OK, I want to open this post by saying one very important thing about detergents for cloth diapers.
As much as I try to give the best recommendations for every situation, sometimes that recommendation may not work for you.
So many factors – the kind of washing machine you use, how hard or soft your water is (or if you thought it was hard but isn’t, or vice versa), the style of diapers you use, and even the pH of your babys’… output, shall we say, can affect how you’re going to need to tweak your diaper washing technique.
Sometimes you’ll have it completely figured out, and then something will change – your baby will start eating new foods, your old machine will need to be replaced and you’ll need to figure out the new one, you might get a water conditioning system (or the system might break).
And you’ll have to change your detergent, the amount of detergent you use, and possibly the number of rinses you do.
With all that, there are recommendations I can give! Just bear in mind that if something stops working, don’t feel like you have to stick with the same kind of detergent, because that was the recommended kind for your machine and type of water. Try something new, and see if it works!
Top Recommended Detergent For Cloth Diapers In General – CHARLIE’S SOAP
Charlie’s Soap was developed as an industrial cleaner that had to be clean rinsing, and they figured out it made a great detergent – it seriously delivers.
It comes in one scent – unscented.
In fact, the label says “If you want to smell flowers, go pick some”!
But diapers come out of this wash smelling like… water.
They’re completely clean, without residues.
The instructions say to only use a tablespoon or two per wash load, but to use more if you have hard water.
It does the job. Your diapers and clothes will be clean, scent-free, and allergy safe, since there will be no dirt or detergent residue left in the fabric.
I’ve washed what appeared to be perfectly clean towels in Charlie’s and watched the water turn a horrible shade of gray – this stuff doesn’t fool around!
When you use Charlie’s Soap, you have to COMMIT to using nothing but Charlie’s Soap in that washing machine.
Why? It’s so effective a cleaner that it will remove old detergent residues from your machine, which can then re-deposit on whatever you’re washing.
Obviously, that means you’re going to be using Charlie’s for everything, which further means you’re going to go through more of it than you would a specific cloth diaper detergent.
Granted, you can get a 100 load jar for $15.19 on Amazon, which is cheaper than Tide, but still an expense to consider.
Most Commonly Used By Cloth Diapering Moms (And The Industry’s Dirty Little Secret) – TIDE
Yep, scented, buy it with coupons Tide.
But it’s very effective, and a big brand favorite among cloth diapering moms.
A big bonus is that it’s available nearly everywhere, which means no waiting around for a shipment to arrive before you can do the laundry.
And it’s available in scent/dye free versions, so you can use whichever your baby is OK with.
I prefer scent-free for everything, but some people really prefer having a scent in their wash – that’s fine, as long as your baby doesn’t have any allergies.
It’s not the most natural option, and you have to be sure you don’t accidentally buy the Tide with Downy, since the fabric softener will leave a chemical coating on all your diapers and render them water resistant.
Tide can also lead to build up in your diapers, though this can be avoided with proper rinsing and using the right amount of detergent per load.
Even so, when you wash with Tide, you’ll probably have to strip them every few months.
Best All-Natural Option (Besides Charlie’s Soap) – ALLEN’S NATURALLY
This is a highly concentrated liquid detergent, and many people report that only a ¼ pump of the pump bottle is enough to get their diapers super clean!
Highly concentrated – some reviewers reported that a gallon jug lasted them over a year, using it on ALL their laundry!
All natural and clean rinsing, and a big favorite among people with sensitive skin.
This stuff isn’t cheap – $65 for a gallon jug.
If it actually lasts your family over a year, that COULD turn out to be a bargain… or you might find that it doesn’t work for you, and be stuck with a huge volume of expensive, unusable detergent.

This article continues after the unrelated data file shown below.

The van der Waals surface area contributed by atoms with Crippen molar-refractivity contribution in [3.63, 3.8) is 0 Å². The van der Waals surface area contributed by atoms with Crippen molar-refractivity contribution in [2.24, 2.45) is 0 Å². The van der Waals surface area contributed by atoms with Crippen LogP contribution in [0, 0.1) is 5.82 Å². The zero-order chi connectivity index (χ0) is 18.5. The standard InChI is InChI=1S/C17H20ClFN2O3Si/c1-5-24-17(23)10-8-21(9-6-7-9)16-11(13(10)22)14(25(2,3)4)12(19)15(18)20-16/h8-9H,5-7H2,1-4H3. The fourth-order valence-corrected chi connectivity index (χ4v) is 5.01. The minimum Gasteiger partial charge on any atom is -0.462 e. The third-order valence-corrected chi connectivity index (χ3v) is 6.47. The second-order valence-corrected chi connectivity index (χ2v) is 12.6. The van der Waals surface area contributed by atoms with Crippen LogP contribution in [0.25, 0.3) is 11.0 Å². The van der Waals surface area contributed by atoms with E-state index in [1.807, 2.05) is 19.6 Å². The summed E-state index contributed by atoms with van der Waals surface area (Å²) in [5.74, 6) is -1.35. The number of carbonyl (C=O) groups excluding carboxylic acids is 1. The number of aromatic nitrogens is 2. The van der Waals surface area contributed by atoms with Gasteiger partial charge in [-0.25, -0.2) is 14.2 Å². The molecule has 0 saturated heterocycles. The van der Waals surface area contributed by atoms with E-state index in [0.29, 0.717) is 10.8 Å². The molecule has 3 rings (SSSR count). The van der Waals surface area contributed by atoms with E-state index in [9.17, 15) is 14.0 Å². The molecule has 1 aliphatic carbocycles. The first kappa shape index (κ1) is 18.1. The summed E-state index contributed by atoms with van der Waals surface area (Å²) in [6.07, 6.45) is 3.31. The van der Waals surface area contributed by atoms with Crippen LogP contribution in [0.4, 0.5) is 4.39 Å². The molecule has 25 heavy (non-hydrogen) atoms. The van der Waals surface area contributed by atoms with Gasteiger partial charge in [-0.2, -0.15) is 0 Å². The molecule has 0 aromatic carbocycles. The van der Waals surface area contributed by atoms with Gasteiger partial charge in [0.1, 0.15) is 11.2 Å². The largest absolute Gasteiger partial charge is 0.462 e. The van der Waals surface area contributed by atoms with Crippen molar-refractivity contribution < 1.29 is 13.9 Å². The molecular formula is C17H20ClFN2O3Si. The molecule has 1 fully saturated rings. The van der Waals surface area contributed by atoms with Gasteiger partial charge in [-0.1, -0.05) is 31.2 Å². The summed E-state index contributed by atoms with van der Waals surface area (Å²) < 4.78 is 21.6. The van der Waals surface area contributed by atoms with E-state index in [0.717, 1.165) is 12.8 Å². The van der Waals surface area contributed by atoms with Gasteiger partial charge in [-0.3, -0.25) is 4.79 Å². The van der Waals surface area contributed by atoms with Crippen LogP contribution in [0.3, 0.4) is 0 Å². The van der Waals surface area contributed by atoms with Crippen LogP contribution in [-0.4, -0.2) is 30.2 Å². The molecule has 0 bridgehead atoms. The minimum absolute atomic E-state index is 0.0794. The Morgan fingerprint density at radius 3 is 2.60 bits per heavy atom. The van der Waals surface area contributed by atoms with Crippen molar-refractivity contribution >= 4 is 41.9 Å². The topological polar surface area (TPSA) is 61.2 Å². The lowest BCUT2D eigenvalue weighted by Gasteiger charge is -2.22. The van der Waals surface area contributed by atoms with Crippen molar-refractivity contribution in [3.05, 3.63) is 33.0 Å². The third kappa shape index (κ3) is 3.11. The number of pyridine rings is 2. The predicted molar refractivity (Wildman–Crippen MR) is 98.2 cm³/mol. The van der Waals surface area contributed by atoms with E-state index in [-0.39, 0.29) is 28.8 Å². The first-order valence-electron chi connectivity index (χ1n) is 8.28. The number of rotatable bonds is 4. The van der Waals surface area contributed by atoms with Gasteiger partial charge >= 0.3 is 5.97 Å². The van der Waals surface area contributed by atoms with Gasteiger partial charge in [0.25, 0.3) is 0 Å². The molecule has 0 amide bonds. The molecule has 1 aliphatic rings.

Best Stain Remover – OXICLEAN
The late Billy Mays would be thrilled – the oxygen based bleach is often regarded as the best way to blast stains out of diapers, without the damage caused by chlorine bleach.
Available everywhere, very gentle on fabric, and will really get a lot of stains and funk out of your diapers.
Some versions are scented, making them possible irritants for those with sensitive skin.
Best For Treating Diapers That Have Been Washed In Hard Water, And Need To Be Stripped – RLR
RLR is a laundry additive that breaks down and removes mineral deposits, like calcium and lime, from your wash.
It’s best used when it’s time to strip your diapers, since that’s when you want to get EVERYTHING out of the diapers.
This product has been around for a long time, and for good reason – it works.
In fact, it may be a good idea to do a marathon RLR session for all your clothes about once or twice a year, to get all the build up out and make your clothes look bright and fresh again.
It’s darned affordable, too – a 5 pack of these once-in-a-while treatments only runs $10.20 on Amazon – that would be costly as a detergent, but as a diaper stripper or semi-annual laundry refresher, that’s pretty good!
Very few – obviously it wouldn’t be of use to someone dealing with soft water, and the packaging could really use some updating (I think the photo was taken in the late ‘80’s). But in general, there are no cons to speak of here – go for it!
Best Ammonia Buster – ROCKIN GREEN FUNK ROCK
Now, ammonia builds up differently in different kinds of diapers.
In plain cotton diapers it can be pretty easy to get rid of – add more detergent, and rinse more times.
But when you deal with microfiber, that stuff can hold onto stink like that’s its primary function. The fact that the fibers are so tiny (MICROfiber, remember) allows stuff to stick in between the fibers, from urine to detergent. Gross!
So, sometimes you need a little extra help to get those microfiber inserts back to a useable condition, and Funk Rock is great for that.
I’ve personally used it to strip secondhand diapers that didn’t smell so fresh, and I was very impressed with the results.
Rockin Green products are all natural and either scent free or have a super yummy scent that goes away after the diapers have been washed.
(If you haven’t noticed, I’m not a fan of perfumes in detergent – it can mask diaper odor and lead to build up because you haven’t noticed that the diapers stink!)
Funk Rock isn’t one of their main detergents, but it’s a great additive when your diapers are making your eyes water.